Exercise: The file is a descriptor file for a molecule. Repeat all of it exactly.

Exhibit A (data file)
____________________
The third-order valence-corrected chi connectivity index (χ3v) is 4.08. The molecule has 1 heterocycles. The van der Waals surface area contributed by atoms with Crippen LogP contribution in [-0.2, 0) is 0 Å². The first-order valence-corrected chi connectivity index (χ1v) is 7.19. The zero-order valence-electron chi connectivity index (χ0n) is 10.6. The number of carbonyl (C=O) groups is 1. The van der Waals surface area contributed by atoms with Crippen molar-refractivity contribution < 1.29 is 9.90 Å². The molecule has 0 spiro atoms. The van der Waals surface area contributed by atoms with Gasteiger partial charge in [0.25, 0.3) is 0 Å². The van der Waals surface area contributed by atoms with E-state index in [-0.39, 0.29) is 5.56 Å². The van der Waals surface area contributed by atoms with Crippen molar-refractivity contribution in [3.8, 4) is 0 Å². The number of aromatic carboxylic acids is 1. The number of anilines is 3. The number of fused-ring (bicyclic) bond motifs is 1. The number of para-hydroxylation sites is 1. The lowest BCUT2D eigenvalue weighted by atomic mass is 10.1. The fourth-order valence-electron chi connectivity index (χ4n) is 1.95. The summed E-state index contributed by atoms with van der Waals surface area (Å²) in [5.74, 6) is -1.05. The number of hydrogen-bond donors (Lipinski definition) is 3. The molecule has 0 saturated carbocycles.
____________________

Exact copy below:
The third-order valence-corrected chi connectivity index (χ3v) is 4.08. The molecule has 1 heterocycles. The van der Waals surface area contributed by atoms with Crippen LogP contribution in [-0.2, 0) is 0 Å². The first-order valence-corrected chi connectivity index (χ1v) is 7.19. The zero-order valence-electron chi connectivity index (χ0n) is 10.6. The number of carbonyl (C=O) groups is 1. The van der Waals surface area contributed by atoms with Crippen molar-refractivity contribution < 1.29 is 9.90 Å². The molecule has 0 spiro atoms. The van der Waals surface area contributed by atoms with Gasteiger partial charge in [0.25, 0.3) is 0 Å². The van der Waals surface area contributed by atoms with E-state index in [-0.39, 0.29) is 5.56 Å². The van der Waals surface area contributed by atoms with Crippen molar-refractivity contribution in [3.8, 4) is 0 Å². The number of aromatic carboxylic acids is 1. The number of anilines is 3. The number of fused-ring (bicyclic) bond motifs is 1. The number of para-hydroxylation sites is 1. The lowest BCUT2D eigenvalue weighted by atomic mass is 10.1. The fourth-order valence-electron chi connectivity index (χ4n) is 1.95. The summed E-state index contributed by atoms with van der Waals surface area (Å²) in [5.74, 6) is -1.05. The number of hydrogen-bond donors (Lipinski definition) is 3. The molecule has 0 saturated carbocycles.